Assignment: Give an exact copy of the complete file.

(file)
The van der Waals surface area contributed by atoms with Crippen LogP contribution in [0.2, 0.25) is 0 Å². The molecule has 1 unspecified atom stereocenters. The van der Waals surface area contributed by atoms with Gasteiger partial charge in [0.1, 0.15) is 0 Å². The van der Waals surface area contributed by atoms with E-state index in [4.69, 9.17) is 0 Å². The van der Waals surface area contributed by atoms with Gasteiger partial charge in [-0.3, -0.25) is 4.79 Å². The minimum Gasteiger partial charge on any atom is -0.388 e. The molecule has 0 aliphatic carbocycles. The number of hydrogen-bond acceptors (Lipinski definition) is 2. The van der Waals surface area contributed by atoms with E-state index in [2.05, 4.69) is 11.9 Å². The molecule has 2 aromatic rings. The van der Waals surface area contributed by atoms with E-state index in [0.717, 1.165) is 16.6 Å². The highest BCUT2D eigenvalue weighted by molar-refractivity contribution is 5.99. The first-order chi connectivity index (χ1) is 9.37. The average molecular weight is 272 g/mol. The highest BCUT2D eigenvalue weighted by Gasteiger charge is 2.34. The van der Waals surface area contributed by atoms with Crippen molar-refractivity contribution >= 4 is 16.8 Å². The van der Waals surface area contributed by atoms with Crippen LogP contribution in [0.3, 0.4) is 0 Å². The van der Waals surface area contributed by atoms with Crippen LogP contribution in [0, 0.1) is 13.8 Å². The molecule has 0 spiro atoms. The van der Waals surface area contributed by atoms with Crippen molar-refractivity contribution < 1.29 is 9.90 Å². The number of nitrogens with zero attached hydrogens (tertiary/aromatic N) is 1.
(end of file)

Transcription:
The van der Waals surface area contributed by atoms with Crippen LogP contribution in [0.2, 0.25) is 0 Å². The molecule has 1 unspecified atom stereocenters. The van der Waals surface area contributed by atoms with Gasteiger partial charge in [0.1, 0.15) is 0 Å². The van der Waals surface area contributed by atoms with E-state index in [4.69, 9.17) is 0 Å². The van der Waals surface area contributed by atoms with Gasteiger partial charge in [-0.3, -0.25) is 4.79 Å². The minimum Gasteiger partial charge on any atom is -0.388 e. The molecule has 0 aliphatic carbocycles. The number of hydrogen-bond acceptors (Lipinski definition) is 2. The van der Waals surface area contributed by atoms with E-state index in [2.05, 4.69) is 11.9 Å². The molecule has 2 aromatic rings. The van der Waals surface area contributed by atoms with E-state index in [0.717, 1.165) is 16.6 Å². The highest BCUT2D eigenvalue weighted by molar-refractivity contribution is 5.99. The first-order chi connectivity index (χ1) is 9.37. The average molecular weight is 272 g/mol. The highest BCUT2D eigenvalue weighted by Gasteiger charge is 2.34. The van der Waals surface area contributed by atoms with Crippen molar-refractivity contribution >= 4 is 16.8 Å². The van der Waals surface area contributed by atoms with Crippen LogP contribution in [0.3, 0.4) is 0 Å². The van der Waals surface area contributed by atoms with Crippen LogP contribution in [0, 0.1) is 13.8 Å². The molecule has 0 spiro atoms. The van der Waals surface area contributed by atoms with Crippen molar-refractivity contribution < 1.29 is 9.90 Å². The number of nitrogens with zero attached hydrogens (tertiary/aromatic N) is 1.